Earning your CPC credential is an accomplishment to be proud of. It takes diligence and commitment to prepare for the five hour and forty minute exam and lots of man hours in work experience, education, and practice to be prepared for the big day. Without the work experience, you will earn the CPC-A apprenticeship credential, but either way, every potential coder commits to being the best coder they can be and being prepared to pass is the best way to do it.
What’s the best advice another CPC can give a future CPC? The answer is simple! Know your material.
Helpful Tips For The CPC Exam
The Two Important Components When Preparing For The CPC Exam: First, is the educational process and second, getting ready for exam day.
So let’s begin with your manuals. Do not be afraid to underline, bubble, highlight, and write notes in the margins of your code books. Loose notepaper will be removed from your books, so make sure everything is permanently marked. Once you become a CPC, get in the habit of preparing your books every year. It is a great review for you and also saves lots of time when looking up information. Although there are numerous programs on the Internet you can purchase for coding purposes, it is always good to have one hard copy to reference. Software helps with the correct coding initiative rules, RVUs, global periods, explanations of CPT procedures and ICD-9-CM diagnosis codes, but reading the guidelines in the manual, and being able to flip from one area to another while referencing your notes often remains in the coder’s memory longer than a quick look up on the computer.
The next step is education. It doesn’t matter how many years’ experience you have, most coders are proficient in some areas and weaker in others. Online training through www.cco.us or www.aapc.com sites, will guide you in the right direction. Practice exams with timers allow exam takers to monitor their progress. And don’t be afraid to take the practice tests more than once. Repeat test taking will demonstrate patterns in how the AAPC presents questions for the exam. If you practice, focus on the guidelines, and maintain a sense of calm knowing the exam is open book with your valuable notes in the margins, you will be fine.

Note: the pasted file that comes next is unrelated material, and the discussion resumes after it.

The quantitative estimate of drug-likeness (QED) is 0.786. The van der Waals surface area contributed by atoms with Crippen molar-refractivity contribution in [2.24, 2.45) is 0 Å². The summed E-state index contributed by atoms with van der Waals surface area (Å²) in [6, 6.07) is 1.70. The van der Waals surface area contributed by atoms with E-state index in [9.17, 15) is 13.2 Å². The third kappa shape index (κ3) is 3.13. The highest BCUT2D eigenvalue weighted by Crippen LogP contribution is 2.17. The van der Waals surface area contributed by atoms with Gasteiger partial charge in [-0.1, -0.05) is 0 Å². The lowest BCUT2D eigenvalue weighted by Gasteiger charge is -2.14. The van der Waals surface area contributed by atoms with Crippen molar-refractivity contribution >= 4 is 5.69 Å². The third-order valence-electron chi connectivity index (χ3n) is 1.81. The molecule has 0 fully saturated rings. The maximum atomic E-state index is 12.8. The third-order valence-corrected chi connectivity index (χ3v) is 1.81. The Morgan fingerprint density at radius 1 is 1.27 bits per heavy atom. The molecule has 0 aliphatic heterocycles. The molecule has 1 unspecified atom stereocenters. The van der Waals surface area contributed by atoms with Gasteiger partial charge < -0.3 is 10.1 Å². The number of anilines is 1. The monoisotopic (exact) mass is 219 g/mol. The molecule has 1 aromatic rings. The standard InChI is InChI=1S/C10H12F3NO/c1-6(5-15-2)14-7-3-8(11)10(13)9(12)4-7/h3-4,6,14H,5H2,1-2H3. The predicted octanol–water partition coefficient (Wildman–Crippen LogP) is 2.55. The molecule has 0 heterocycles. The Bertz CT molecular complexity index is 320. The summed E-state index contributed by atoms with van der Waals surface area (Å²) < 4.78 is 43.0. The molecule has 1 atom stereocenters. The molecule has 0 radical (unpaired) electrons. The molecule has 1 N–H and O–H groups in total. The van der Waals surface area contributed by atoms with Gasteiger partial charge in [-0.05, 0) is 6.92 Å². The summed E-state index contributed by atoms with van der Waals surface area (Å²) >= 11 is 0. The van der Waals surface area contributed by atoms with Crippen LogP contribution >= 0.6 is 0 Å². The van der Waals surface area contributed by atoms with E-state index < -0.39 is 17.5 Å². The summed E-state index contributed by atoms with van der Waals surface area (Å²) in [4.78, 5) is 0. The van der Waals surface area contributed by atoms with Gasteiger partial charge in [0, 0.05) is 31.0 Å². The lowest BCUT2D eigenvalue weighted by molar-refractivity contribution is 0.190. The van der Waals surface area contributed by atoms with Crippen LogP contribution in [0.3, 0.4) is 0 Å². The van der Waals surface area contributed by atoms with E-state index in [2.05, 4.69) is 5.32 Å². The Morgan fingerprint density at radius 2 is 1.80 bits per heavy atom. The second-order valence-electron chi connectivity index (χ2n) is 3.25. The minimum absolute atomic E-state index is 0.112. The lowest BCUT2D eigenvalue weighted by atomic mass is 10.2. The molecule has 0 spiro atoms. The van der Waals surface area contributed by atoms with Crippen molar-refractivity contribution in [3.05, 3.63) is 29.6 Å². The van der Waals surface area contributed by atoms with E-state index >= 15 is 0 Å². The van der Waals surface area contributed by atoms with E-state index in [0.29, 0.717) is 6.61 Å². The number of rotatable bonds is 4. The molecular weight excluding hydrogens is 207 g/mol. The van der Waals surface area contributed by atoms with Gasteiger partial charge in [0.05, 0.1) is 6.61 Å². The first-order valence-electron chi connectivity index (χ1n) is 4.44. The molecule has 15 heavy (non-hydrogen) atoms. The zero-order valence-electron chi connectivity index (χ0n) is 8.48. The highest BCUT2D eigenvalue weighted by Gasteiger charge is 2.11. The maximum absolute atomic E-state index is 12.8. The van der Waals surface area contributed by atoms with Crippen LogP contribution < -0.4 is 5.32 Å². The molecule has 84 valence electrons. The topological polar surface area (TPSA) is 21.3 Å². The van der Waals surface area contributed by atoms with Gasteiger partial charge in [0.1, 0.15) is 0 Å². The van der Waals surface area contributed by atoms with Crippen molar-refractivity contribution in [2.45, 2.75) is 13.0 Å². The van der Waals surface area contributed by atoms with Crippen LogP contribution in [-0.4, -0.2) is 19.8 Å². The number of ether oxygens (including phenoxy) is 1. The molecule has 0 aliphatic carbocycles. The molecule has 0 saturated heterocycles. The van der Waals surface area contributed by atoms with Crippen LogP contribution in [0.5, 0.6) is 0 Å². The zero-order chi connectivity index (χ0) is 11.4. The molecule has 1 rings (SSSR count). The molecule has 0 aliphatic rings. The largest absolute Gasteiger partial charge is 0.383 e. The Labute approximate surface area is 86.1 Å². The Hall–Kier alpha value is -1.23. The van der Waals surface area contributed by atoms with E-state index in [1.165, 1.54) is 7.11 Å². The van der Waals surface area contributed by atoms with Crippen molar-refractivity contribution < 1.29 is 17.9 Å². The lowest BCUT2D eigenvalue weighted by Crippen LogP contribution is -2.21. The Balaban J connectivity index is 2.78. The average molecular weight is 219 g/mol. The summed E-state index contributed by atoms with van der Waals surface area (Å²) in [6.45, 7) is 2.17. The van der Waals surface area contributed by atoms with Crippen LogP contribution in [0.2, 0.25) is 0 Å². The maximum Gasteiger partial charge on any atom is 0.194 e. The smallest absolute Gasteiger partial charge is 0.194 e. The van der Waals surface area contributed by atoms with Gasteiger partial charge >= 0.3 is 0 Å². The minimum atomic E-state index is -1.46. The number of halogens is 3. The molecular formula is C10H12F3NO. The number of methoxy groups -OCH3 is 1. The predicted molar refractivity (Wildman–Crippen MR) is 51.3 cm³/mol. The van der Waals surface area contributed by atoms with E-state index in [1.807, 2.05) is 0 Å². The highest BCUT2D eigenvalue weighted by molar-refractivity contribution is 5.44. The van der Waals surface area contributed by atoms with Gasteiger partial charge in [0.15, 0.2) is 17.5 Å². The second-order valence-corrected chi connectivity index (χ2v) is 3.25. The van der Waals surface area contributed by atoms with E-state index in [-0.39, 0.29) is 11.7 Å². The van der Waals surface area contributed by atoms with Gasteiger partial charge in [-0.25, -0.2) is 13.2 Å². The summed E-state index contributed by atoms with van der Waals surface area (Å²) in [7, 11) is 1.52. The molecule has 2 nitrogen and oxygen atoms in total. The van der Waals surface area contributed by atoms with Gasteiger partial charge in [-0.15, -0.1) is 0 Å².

There are 100 questions on the exam. In Laureen Jandroep’s CPC Blitz, she will show you how to bubble and highlight, review methods of taking the exam, and how to use your time wisely. There is a method to the exam process which involves the easiest questions being at the back of the booklet with one word answers, for example such as anatomy, and medical terminology, ruling out answers based on the questions with key words such as with or without, and focusing on the area you are most comfortable with if both a CPT and an ICD-9-CM are part of the correct answer.
Know where your CPC exam site is located. You can be denied access if you arrive late and disrupt the group. Lay out your clothes and books the night before. Do not study or cram the day before. You won’t forget what you have studied. Eat a high protein breakfast and bring snacks and a drink on the day of the exam. Ear plugs help if you are noise sensitive. Often times a building may be empty for a Saturday exam but the custodians show up and start vacuuming. This has happened in some of the best facilities. Bring #2 pencils, a photo ID, your AAPC membership card and erasers. And last of all, breathe. If you do not pass the first time, you will have the knowledge of how the exam is actually presented and will most likely pass the second time around at no extra charge.
One very important tidbit for anyone with learning or physical disabilities – you can contact the AAPC and let them know of your disability. With a medical record from your physician, you may be allowed additional time for test taking, so don’t be proud if you suffer from ADD, anxiety, or a disability that does not allow you to sit for an extended period of time.